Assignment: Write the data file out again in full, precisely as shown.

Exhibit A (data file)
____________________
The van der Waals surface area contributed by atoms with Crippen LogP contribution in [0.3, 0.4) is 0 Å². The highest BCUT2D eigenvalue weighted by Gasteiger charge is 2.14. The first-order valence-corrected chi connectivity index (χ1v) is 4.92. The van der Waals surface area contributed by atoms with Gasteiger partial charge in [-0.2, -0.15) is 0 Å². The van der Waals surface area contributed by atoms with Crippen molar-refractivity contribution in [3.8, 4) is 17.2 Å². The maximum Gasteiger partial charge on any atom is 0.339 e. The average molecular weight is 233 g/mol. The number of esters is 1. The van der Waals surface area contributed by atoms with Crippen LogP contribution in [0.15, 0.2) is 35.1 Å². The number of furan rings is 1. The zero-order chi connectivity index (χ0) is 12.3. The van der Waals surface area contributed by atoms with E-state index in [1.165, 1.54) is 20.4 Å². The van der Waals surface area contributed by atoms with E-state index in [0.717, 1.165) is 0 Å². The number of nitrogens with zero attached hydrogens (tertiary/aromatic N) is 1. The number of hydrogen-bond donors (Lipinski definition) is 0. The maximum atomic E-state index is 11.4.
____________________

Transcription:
The van der Waals surface area contributed by atoms with Crippen LogP contribution in [0.3, 0.4) is 0 Å². The highest BCUT2D eigenvalue weighted by Gasteiger charge is 2.14. The first-order valence-corrected chi connectivity index (χ1v) is 4.92. The van der Waals surface area contributed by atoms with Gasteiger partial charge in [-0.2, -0.15) is 0 Å². The van der Waals surface area contributed by atoms with Crippen molar-refractivity contribution in [3.8, 4) is 17.2 Å². The maximum Gasteiger partial charge on any atom is 0.339 e. The average molecular weight is 233 g/mol. The number of esters is 1. The van der Waals surface area contributed by atoms with Crippen LogP contribution in [0.15, 0.2) is 35.1 Å². The number of furan rings is 1. The zero-order chi connectivity index (χ0) is 12.3. The van der Waals surface area contributed by atoms with E-state index in [1.165, 1.54) is 20.4 Å². The van der Waals surface area contributed by atoms with E-state index in [0.717, 1.165) is 0 Å². The number of nitrogens with zero attached hydrogens (tertiary/aromatic N) is 1. The number of hydrogen-bond donors (Lipinski definition) is 0. The maximum atomic E-state index is 11.4.